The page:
His description of the $j$-function (at 4:13 in the movie) is simply hilarious!

Borcherds connects $163$ to the monster moonshine via the $j$-function, but there’s another one.

The monster group has $194$ conjugacy classes and monstrous moonshine assigns a ‘moonshine function’ to each conjugacy class (the $j$-function is assigned to the identity element). However, these $194$ functions are not linearly independent and the space spanned by them has dimension exactly $163$.

Monstrous dessins 1

Dedekind’s Psi-function $\Psi(n)= n \prod_{p |n}(1 + \frac{1}{p})$ pops up in a number of topics:

  • $\Psi(n)$ is the index of the congruence subgroup $\Gamma_0(n)$ in the modular group $\Gamma=PSL_2(\mathbb{Z})$,
  • $\Psi(n)$ is the number of points in the projective line $\mathbb{P}^1(\mathbb{Z}/n\mathbb{Z})$,
  • $\Psi(n)$ is the number of classes of $2$-dimensional lattices $L_{M \frac{g}{h}}$ at hyperdistance $n$ in Conway’s big picture from the standard lattice $L_1$,
  • $\Psi(n)$ is the number of admissible maximal commuting sets of operators in the Pauli group of a single qudit.

The first and third interpretation have obvious connections with Monstrous Moonshine.

Conway’s big picture originated from the desire to better understand the Moonshine groups, and Ogg’s Jack Daniels problem
asks for a conceptual interpretation of the fact that the prime numbers such that $\Gamma_0(p)^+$ is a genus zero group are exactly the prime divisors of the order of the Monster simple group.

Here’s a nice talk by Ken Ono : Can’t you just feel the Moonshine?

For this reason it might be worthwhile to make the connection between these two concepts and the number of points of $\mathbb{P}^1(\mathbb{Z}/n\mathbb{Z})$ as explicit as possible.

Surely all of this is classical, but it is nicely summarised in the paper by Tatitscheff, He and McKay “Cusps, congruence groups and monstrous dessins”.

The ‘monstrous dessins’ from their title refers to the fact that the lattices $L_{M \frac{g}{h}}$ at hyperdistance $n$ from $L_1$ are permuted by the action of the modular groups and so determine a Grothendieck’s dessin d’enfant. In this paper they describe the dessins corresponding to the $15$ genus zero congruence subgroups $\Gamma_0(n)$, that is when $n=1,2,3,4,5,6,7,8,9,10,12,13,16,18$ or $25$.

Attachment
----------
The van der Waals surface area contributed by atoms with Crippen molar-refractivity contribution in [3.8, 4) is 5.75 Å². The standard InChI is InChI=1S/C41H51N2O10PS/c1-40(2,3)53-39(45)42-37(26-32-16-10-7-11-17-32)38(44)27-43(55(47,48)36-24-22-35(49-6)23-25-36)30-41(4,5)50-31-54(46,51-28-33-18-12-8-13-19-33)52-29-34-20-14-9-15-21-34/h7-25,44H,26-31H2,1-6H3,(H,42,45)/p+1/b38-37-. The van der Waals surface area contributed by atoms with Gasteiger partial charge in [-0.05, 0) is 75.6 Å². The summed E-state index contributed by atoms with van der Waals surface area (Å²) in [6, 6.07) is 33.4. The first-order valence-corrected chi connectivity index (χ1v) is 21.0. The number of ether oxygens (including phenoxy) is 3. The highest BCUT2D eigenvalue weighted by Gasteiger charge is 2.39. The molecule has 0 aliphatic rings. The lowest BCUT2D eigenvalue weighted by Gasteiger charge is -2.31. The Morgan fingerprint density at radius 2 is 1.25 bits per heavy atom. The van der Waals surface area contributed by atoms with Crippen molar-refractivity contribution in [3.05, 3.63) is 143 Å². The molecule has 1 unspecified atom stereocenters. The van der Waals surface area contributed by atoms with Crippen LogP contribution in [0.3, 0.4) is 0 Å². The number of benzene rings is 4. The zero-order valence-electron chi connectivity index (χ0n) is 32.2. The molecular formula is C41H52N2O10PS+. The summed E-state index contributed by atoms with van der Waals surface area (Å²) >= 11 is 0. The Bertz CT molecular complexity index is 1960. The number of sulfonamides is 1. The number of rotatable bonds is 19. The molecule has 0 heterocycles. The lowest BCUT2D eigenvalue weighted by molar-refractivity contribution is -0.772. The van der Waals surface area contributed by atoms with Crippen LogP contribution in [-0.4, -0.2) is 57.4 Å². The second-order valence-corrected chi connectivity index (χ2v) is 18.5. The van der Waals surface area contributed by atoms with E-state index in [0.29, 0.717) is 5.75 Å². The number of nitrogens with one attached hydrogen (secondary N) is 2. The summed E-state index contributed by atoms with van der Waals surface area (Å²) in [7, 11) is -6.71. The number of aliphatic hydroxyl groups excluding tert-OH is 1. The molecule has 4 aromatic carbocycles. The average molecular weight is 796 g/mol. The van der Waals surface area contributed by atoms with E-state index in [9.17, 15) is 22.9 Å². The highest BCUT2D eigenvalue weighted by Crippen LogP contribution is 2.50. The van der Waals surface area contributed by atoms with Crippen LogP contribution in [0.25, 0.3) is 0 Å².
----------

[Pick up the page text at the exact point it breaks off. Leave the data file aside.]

Here’s the ‘monstrous dessin’ for $\Gamma_0(6)$

But, one can compute these dessins for arbitrary $n$, describing the ripples in Conway’s big picture, and try to figure out whether they are consistent with the Riemann hypothesis.

We will get there eventually, but let’s start at an easy pace and try to describe the points of the projective line $\mathbb{P}^1(\mathbb{Z}/n \mathbb{Z})$.

Over a field $k$ the points of $\mathbb{P}^1(k)$ correspond to the lines through the origin in the affine plane $\mathbb{A}^2(k)$ and they can represented by projective coordinates $[a:b]$ which are equivalence classes of couples $(a,b) \in k^2- \{ (0,0) \}$ under scalar multiplication with non-zero elements in $k$, so with points $[a:1]$ for all $a \in k$ together with the point at infinity $[1:0]$. When $n=p$ is a prime number we have $\# \mathbb{P}^1(\mathbb{Z}/p\mathbb{Z}) = p+1$. Here are the $8$ lines through the origin in $\mathbb{A}^2(\mathbb{Z}/7\mathbb{Z})$

Over an arbitrary (commutative) ring $R$ the points of $\mathbb{P}^1(R)$ again represent equivalence classes, this time of pairs
(a,b) \in R^2~:~aR+bR=R \]
with respect to scalar multiplication by units in $R$, that is
(a,b) \sim (c,d)~\quad~\text{iff}~\qquad \exists \lambda \in R^*~:~a=\lambda c, b = \lambda d \]
For $\mathbb{P}^1(\mathbb{Z}/n \mathbb{Z})$ we have to find all pairs of integers $(a,b) \in \mathbb{Z}^2$ with $0 \leq a,b < n$ with $gcd(a,b)=1$ and use Cremona’s trick to test for equivalence:
(a,b) = (c,d) \in \mathbb{P}^1(\mathbb{Z}/n \mathbb{Z})~\quad \text{iff}~\quad ad-bc \equiv 0~mod~n \]
The problem is to find a canonical representative in each class in an efficient way because this is used a huge number of times in working with modular symbols.

Perhaps the best algorithm, for large $n$, is sketched in pages 145-146 of Bill Stein’s Modular forms: a computational approach.

For small $n$ the algorithm in $\S 1.3$ in the Tatitscheff, He and McKay paper suffices:

  • Consider the action of $(\mathbb{Z}/n\mathbb{Z})^*$ on $\{ 0,1,…,n-1 \}=\mathbb{Z}/n\mathbb{Z}$ and let $D$ be the set of the smallest elements in each orbit,
  • For each $d \in D$ compute the stabilizer subgroup $G_d$ for this action and let $C_d$ be the set of smallest elements in each $G_d$-orbit on the set of all elements in $\mathbb{Z}/n \mathbb{Z}$ coprime with $d$,
  • Then $\mathbb{P}^1(\mathbb{Z}/n\mathbb{Z})= \{ [c:d]~|~d \in D, c \in C_d \}$.

Let’s work this out for $n=12$ which will be our running example (the smallest non-squarefree non-primepower):

  • $(\mathbb{Z}/12\mathbb{Z})^* = \{ 1,5,7,11 \} \simeq C_2 \times C_2$,
  • The orbits on $\{ 0,1,…,11 \}$ are
    \{ 0 \}, \{ 1,5,7,11 \}, \{ 2,10 \}, \{ 3,9 \}, \{ 4,8 \}, \{ 6 \} \]